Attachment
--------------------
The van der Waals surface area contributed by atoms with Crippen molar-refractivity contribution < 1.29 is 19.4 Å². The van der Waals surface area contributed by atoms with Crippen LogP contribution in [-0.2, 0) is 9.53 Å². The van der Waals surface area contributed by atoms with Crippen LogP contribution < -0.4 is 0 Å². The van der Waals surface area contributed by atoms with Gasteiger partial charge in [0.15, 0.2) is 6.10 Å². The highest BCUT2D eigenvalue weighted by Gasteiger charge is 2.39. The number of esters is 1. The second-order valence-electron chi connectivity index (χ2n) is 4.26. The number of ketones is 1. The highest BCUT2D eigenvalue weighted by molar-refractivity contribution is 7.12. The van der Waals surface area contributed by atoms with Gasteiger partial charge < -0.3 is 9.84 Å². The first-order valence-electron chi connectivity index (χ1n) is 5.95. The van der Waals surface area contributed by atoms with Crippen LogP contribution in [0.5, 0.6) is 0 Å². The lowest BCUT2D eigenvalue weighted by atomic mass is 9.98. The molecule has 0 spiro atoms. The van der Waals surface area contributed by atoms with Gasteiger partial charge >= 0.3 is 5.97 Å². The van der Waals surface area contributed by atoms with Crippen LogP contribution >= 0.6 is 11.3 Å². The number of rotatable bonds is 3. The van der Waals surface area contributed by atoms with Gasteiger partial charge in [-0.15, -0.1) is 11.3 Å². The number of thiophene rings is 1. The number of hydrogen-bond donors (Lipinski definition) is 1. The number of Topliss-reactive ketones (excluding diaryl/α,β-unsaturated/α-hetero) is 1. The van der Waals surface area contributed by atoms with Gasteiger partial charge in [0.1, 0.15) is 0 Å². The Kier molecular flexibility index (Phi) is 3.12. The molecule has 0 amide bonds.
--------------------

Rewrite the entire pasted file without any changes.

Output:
The van der Waals surface area contributed by atoms with Crippen molar-refractivity contribution < 1.29 is 19.4 Å². The van der Waals surface area contributed by atoms with Crippen LogP contribution in [-0.2, 0) is 9.53 Å². The van der Waals surface area contributed by atoms with Crippen LogP contribution < -0.4 is 0 Å². The van der Waals surface area contributed by atoms with Gasteiger partial charge in [0.15, 0.2) is 6.10 Å². The highest BCUT2D eigenvalue weighted by Gasteiger charge is 2.39. The number of esters is 1. The second-order valence-electron chi connectivity index (χ2n) is 4.26. The number of ketones is 1. The highest BCUT2D eigenvalue weighted by molar-refractivity contribution is 7.12. The van der Waals surface area contributed by atoms with Gasteiger partial charge < -0.3 is 9.84 Å². The first-order valence-electron chi connectivity index (χ1n) is 5.95. The van der Waals surface area contributed by atoms with Crippen LogP contribution in [0.5, 0.6) is 0 Å². The lowest BCUT2D eigenvalue weighted by atomic mass is 9.98. The molecule has 0 spiro atoms. The van der Waals surface area contributed by atoms with Gasteiger partial charge >= 0.3 is 5.97 Å². The van der Waals surface area contributed by atoms with Crippen LogP contribution >= 0.6 is 11.3 Å². The number of rotatable bonds is 3. The van der Waals surface area contributed by atoms with Gasteiger partial charge in [-0.15, -0.1) is 11.3 Å². The number of thiophene rings is 1. The number of hydrogen-bond donors (Lipinski definition) is 1. The number of Topliss-reactive ketones (excluding diaryl/α,β-unsaturated/α-hetero) is 1. The van der Waals surface area contributed by atoms with Gasteiger partial charge in [0.1, 0.15) is 0 Å². The Kier molecular flexibility index (Phi) is 3.12. The molecule has 0 amide bonds.